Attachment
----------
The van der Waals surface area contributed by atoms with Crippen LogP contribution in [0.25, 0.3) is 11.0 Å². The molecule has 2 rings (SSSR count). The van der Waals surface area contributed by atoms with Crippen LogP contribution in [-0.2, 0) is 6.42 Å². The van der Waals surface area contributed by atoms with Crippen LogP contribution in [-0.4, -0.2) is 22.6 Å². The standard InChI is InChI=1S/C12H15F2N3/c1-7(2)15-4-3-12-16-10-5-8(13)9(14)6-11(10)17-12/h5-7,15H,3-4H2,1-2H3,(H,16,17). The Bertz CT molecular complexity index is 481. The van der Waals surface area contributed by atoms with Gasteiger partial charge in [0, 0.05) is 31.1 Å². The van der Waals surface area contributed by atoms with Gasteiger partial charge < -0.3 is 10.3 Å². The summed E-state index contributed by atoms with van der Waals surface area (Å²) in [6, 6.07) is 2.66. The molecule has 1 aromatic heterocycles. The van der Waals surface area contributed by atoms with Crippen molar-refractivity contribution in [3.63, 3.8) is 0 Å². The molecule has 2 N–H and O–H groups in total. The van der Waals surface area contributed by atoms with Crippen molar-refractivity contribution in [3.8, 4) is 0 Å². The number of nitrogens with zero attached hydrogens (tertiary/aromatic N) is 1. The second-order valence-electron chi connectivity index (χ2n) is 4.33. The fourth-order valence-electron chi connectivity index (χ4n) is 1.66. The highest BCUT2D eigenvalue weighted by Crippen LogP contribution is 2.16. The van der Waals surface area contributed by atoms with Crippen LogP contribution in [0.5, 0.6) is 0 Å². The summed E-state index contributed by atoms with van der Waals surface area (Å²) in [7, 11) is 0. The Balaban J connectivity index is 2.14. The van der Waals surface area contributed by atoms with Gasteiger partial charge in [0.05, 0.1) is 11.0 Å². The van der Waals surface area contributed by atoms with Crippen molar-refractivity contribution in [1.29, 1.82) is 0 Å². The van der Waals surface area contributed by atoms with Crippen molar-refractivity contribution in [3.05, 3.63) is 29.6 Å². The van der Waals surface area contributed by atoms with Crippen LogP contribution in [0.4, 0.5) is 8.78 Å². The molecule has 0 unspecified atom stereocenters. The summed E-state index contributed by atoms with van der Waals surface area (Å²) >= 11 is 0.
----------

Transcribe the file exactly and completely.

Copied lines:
The van der Waals surface area contributed by atoms with Crippen LogP contribution in [0.25, 0.3) is 11.0 Å². The molecule has 2 rings (SSSR count). The van der Waals surface area contributed by atoms with Crippen LogP contribution in [-0.2, 0) is 6.42 Å². The van der Waals surface area contributed by atoms with Crippen LogP contribution in [-0.4, -0.2) is 22.6 Å². The standard InChI is InChI=1S/C12H15F2N3/c1-7(2)15-4-3-12-16-10-5-8(13)9(14)6-11(10)17-12/h5-7,15H,3-4H2,1-2H3,(H,16,17). The Bertz CT molecular complexity index is 481. The van der Waals surface area contributed by atoms with Gasteiger partial charge in [0, 0.05) is 31.1 Å². The van der Waals surface area contributed by atoms with Gasteiger partial charge < -0.3 is 10.3 Å². The summed E-state index contributed by atoms with van der Waals surface area (Å²) in [6, 6.07) is 2.66. The molecule has 1 aromatic heterocycles. The van der Waals surface area contributed by atoms with Crippen molar-refractivity contribution in [3.63, 3.8) is 0 Å². The molecule has 2 N–H and O–H groups in total. The van der Waals surface area contributed by atoms with Crippen molar-refractivity contribution in [3.8, 4) is 0 Å². The number of nitrogens with zero attached hydrogens (tertiary/aromatic N) is 1. The second-order valence-electron chi connectivity index (χ2n) is 4.33. The fourth-order valence-electron chi connectivity index (χ4n) is 1.66. The highest BCUT2D eigenvalue weighted by Crippen LogP contribution is 2.16. The van der Waals surface area contributed by atoms with Crippen LogP contribution in [0.5, 0.6) is 0 Å². The summed E-state index contributed by atoms with van der Waals surface area (Å²) in [7, 11) is 0. The Balaban J connectivity index is 2.14. The van der Waals surface area contributed by atoms with Gasteiger partial charge in [0.05, 0.1) is 11.0 Å². The van der Waals surface area contributed by atoms with Crippen molar-refractivity contribution in [1.29, 1.82) is 0 Å². The van der Waals surface area contributed by atoms with Crippen molar-refractivity contribution in [3.05, 3.63) is 29.6 Å². The van der Waals surface area contributed by atoms with Crippen LogP contribution in [0.4, 0.5) is 8.78 Å². The molecule has 0 unspecified atom stereocenters. The summed E-state index contributed by atoms with van der Waals surface area (Å²) >= 11 is 0.